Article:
Golden threads

Senegal is just part of a global industry in recycled clothes, whose biggest exporter is the US, with 756,000 tonnes. Many wholesalers in Senegal get their clothes from Le Relais, a French cooperative that collects used clothing in France, the former colonial power.

Le Relais sends Dakar around 500 tonnes of pre-sorted clothing a year and has a warehouse in Diamniadio, about 30km from Dakar, where its 51 employees sort another 200 tonnes to 250 tonnes.

The garments are sifted according to category — dresses, shirts and so on — then sorted again, graded according to their quality and state of wear.

“There are some goods which aren’t worth anything, but the main thing which we have been trying to do is create jobs,” says Virginie Vyvermans, Le Relais’ deputy chief in Senegal.

Profits from the sale of the clothes go into local development projects and into paying the salaries of the employees, most of whom are women. All are on permanent contracts — not temporary or daily work.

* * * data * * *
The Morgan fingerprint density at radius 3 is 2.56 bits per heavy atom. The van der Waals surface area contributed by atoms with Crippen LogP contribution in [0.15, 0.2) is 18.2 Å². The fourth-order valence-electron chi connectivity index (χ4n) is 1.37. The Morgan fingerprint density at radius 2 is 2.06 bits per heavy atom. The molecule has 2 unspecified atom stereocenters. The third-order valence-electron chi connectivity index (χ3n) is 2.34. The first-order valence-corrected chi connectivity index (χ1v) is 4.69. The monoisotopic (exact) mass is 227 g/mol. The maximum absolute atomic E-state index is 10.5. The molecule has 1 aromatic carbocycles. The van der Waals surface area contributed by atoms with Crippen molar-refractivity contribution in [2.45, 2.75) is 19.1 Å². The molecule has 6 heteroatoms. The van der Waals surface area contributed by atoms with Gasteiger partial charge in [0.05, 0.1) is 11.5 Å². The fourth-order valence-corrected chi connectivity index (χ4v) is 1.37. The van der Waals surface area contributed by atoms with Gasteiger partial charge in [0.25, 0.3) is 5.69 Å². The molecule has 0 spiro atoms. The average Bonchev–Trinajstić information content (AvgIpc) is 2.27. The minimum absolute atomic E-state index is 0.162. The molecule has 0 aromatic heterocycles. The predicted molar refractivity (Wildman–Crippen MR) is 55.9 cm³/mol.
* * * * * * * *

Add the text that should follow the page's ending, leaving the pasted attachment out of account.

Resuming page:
One of them, Marie-Helene Marome, spoke highly of her job: “I’ve been able to enrol my children in a private school and buy some land for a home,” she says.

One of Le Relais’ customers, Aliou Diallo, 34, explained how he decided to quit his job as a grocer after the warehouse opened up. “I saw a chance,” says Diallo. He has seven shops and warehouses around Senegal that employ 30 people.

According to Sarr, retailers often double the markup on clothing they buy from wholesalers. “A trader who buys a T-shirt from me for 300 CFA francs can sell it in his shop up the road for 500, 700, 800,” he says.

A downside, too

If wholesalers, retailers and customers are delighted with the second-hand business, specialists say there is also a disadvantage.